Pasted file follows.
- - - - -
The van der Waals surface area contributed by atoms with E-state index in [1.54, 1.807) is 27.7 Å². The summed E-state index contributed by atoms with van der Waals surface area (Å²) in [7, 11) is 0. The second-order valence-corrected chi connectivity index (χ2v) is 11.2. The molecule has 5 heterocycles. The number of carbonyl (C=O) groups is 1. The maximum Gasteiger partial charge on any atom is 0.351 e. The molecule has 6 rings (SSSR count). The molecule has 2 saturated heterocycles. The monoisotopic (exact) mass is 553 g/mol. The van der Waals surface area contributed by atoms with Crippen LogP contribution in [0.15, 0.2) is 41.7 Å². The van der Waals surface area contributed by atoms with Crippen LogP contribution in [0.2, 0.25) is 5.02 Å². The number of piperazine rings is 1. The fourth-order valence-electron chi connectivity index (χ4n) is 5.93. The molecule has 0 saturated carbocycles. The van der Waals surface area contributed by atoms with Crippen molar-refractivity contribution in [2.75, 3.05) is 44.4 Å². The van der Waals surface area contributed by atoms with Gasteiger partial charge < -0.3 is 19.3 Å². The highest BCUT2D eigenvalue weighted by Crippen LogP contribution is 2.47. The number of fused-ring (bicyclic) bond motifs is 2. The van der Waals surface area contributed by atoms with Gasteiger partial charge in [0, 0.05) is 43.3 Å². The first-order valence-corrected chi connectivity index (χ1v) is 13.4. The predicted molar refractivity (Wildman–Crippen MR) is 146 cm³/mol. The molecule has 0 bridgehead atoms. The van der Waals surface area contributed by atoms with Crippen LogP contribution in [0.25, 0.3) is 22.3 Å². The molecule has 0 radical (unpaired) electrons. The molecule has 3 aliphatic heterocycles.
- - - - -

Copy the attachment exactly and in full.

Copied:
The van der Waals surface area contributed by atoms with E-state index in [1.54, 1.807) is 27.7 Å². The summed E-state index contributed by atoms with van der Waals surface area (Å²) in [7, 11) is 0. The second-order valence-corrected chi connectivity index (χ2v) is 11.2. The molecule has 5 heterocycles. The number of carbonyl (C=O) groups is 1. The maximum Gasteiger partial charge on any atom is 0.351 e. The molecule has 6 rings (SSSR count). The molecule has 2 saturated heterocycles. The monoisotopic (exact) mass is 553 g/mol. The van der Waals surface area contributed by atoms with Crippen LogP contribution in [0.15, 0.2) is 41.7 Å². The van der Waals surface area contributed by atoms with Crippen LogP contribution in [0.2, 0.25) is 5.02 Å². The number of piperazine rings is 1. The fourth-order valence-electron chi connectivity index (χ4n) is 5.93. The molecule has 0 saturated carbocycles. The van der Waals surface area contributed by atoms with Crippen molar-refractivity contribution in [2.75, 3.05) is 44.4 Å². The van der Waals surface area contributed by atoms with Gasteiger partial charge < -0.3 is 19.3 Å². The highest BCUT2D eigenvalue weighted by Crippen LogP contribution is 2.47. The number of fused-ring (bicyclic) bond motifs is 2. The van der Waals surface area contributed by atoms with Gasteiger partial charge in [0, 0.05) is 43.3 Å². The first-order valence-corrected chi connectivity index (χ1v) is 13.4. The predicted molar refractivity (Wildman–Crippen MR) is 146 cm³/mol. The molecule has 0 bridgehead atoms. The van der Waals surface area contributed by atoms with Crippen LogP contribution in [0.25, 0.3) is 22.3 Å². The molecule has 0 radical (unpaired) electrons. The molecule has 3 aliphatic heterocycles.